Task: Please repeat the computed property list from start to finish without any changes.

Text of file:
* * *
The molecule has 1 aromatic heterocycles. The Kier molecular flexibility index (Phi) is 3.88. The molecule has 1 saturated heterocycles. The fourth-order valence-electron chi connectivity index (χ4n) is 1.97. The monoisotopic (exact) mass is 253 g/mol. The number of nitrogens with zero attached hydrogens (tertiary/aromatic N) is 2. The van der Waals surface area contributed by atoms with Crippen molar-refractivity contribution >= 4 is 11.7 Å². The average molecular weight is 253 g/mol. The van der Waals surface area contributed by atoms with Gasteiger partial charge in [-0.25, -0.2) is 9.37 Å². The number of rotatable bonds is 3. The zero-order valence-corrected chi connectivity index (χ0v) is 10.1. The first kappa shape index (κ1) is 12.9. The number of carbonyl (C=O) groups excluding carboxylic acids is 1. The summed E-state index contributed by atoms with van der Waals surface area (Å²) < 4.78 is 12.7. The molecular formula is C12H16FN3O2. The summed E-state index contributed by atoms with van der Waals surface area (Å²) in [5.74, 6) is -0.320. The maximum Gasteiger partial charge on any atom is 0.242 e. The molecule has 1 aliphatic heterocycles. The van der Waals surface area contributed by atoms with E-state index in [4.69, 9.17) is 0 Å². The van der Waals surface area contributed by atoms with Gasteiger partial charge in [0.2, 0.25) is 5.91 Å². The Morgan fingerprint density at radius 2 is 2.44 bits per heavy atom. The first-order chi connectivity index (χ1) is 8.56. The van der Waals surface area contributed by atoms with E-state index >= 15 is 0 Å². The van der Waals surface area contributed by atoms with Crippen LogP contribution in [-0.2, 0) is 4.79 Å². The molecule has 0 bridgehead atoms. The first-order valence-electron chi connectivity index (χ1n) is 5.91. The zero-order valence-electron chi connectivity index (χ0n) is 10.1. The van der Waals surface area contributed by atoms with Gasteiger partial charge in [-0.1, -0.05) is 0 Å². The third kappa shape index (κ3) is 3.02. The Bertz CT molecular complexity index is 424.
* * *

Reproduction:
The molecule has 1 aromatic heterocycles. The Kier molecular flexibility index (Phi) is 3.88. The molecule has 1 saturated heterocycles. The fourth-order valence-electron chi connectivity index (χ4n) is 1.97. The monoisotopic (exact) mass is 253 g/mol. The number of nitrogens with zero attached hydrogens (tertiary/aromatic N) is 2. The van der Waals surface area contributed by atoms with Crippen molar-refractivity contribution >= 4 is 11.7 Å². The average molecular weight is 253 g/mol. The van der Waals surface area contributed by atoms with Gasteiger partial charge in [-0.25, -0.2) is 9.37 Å². The number of rotatable bonds is 3. The zero-order valence-corrected chi connectivity index (χ0v) is 10.1. The first kappa shape index (κ1) is 12.9. The number of carbonyl (C=O) groups excluding carboxylic acids is 1. The summed E-state index contributed by atoms with van der Waals surface area (Å²) < 4.78 is 12.7. The molecular formula is C12H16FN3O2. The summed E-state index contributed by atoms with van der Waals surface area (Å²) in [5.74, 6) is -0.320. The maximum Gasteiger partial charge on any atom is 0.242 e. The molecule has 1 aliphatic heterocycles. The van der Waals surface area contributed by atoms with E-state index in [4.69, 9.17) is 0 Å². The van der Waals surface area contributed by atoms with Gasteiger partial charge in [0.2, 0.25) is 5.91 Å². The Morgan fingerprint density at radius 2 is 2.44 bits per heavy atom. The first-order chi connectivity index (χ1) is 8.56. The van der Waals surface area contributed by atoms with E-state index >= 15 is 0 Å². The van der Waals surface area contributed by atoms with Crippen LogP contribution in [-0.2, 0) is 4.79 Å². The molecule has 0 bridgehead atoms. The first-order valence-electron chi connectivity index (χ1n) is 5.91. The zero-order valence-electron chi connectivity index (χ0n) is 10.1. The van der Waals surface area contributed by atoms with Gasteiger partial charge in [-0.1, -0.05) is 0 Å². The third kappa shape index (κ3) is 3.02. The Bertz CT molecular complexity index is 424.